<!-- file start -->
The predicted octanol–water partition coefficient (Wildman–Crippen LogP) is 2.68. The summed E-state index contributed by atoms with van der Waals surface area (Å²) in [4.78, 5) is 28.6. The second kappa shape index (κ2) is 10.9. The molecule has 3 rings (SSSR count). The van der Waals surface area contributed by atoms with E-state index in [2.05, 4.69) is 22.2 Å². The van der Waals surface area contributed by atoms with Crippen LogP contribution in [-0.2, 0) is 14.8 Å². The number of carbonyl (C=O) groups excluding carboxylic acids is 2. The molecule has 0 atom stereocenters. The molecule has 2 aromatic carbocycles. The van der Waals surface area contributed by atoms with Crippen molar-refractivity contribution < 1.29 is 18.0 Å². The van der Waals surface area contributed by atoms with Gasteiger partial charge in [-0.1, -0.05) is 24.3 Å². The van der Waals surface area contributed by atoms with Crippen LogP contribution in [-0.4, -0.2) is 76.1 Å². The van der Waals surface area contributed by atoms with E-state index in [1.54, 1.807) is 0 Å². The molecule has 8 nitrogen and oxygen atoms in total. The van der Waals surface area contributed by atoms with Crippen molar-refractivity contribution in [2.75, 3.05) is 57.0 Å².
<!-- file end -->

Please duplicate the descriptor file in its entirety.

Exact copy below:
The predicted octanol–water partition coefficient (Wildman–Crippen LogP) is 2.68. The summed E-state index contributed by atoms with van der Waals surface area (Å²) in [4.78, 5) is 28.6. The second kappa shape index (κ2) is 10.9. The molecule has 3 rings (SSSR count). The van der Waals surface area contributed by atoms with E-state index in [2.05, 4.69) is 22.2 Å². The van der Waals surface area contributed by atoms with Crippen LogP contribution in [-0.2, 0) is 14.8 Å². The number of carbonyl (C=O) groups excluding carboxylic acids is 2. The molecule has 0 atom stereocenters. The molecule has 2 aromatic carbocycles. The van der Waals surface area contributed by atoms with Crippen molar-refractivity contribution < 1.29 is 18.0 Å². The van der Waals surface area contributed by atoms with Gasteiger partial charge in [-0.1, -0.05) is 24.3 Å². The van der Waals surface area contributed by atoms with Crippen LogP contribution in [-0.4, -0.2) is 76.1 Å². The van der Waals surface area contributed by atoms with E-state index in [1.54, 1.807) is 0 Å². The molecule has 8 nitrogen and oxygen atoms in total. The van der Waals surface area contributed by atoms with Crippen molar-refractivity contribution in [2.75, 3.05) is 57.0 Å².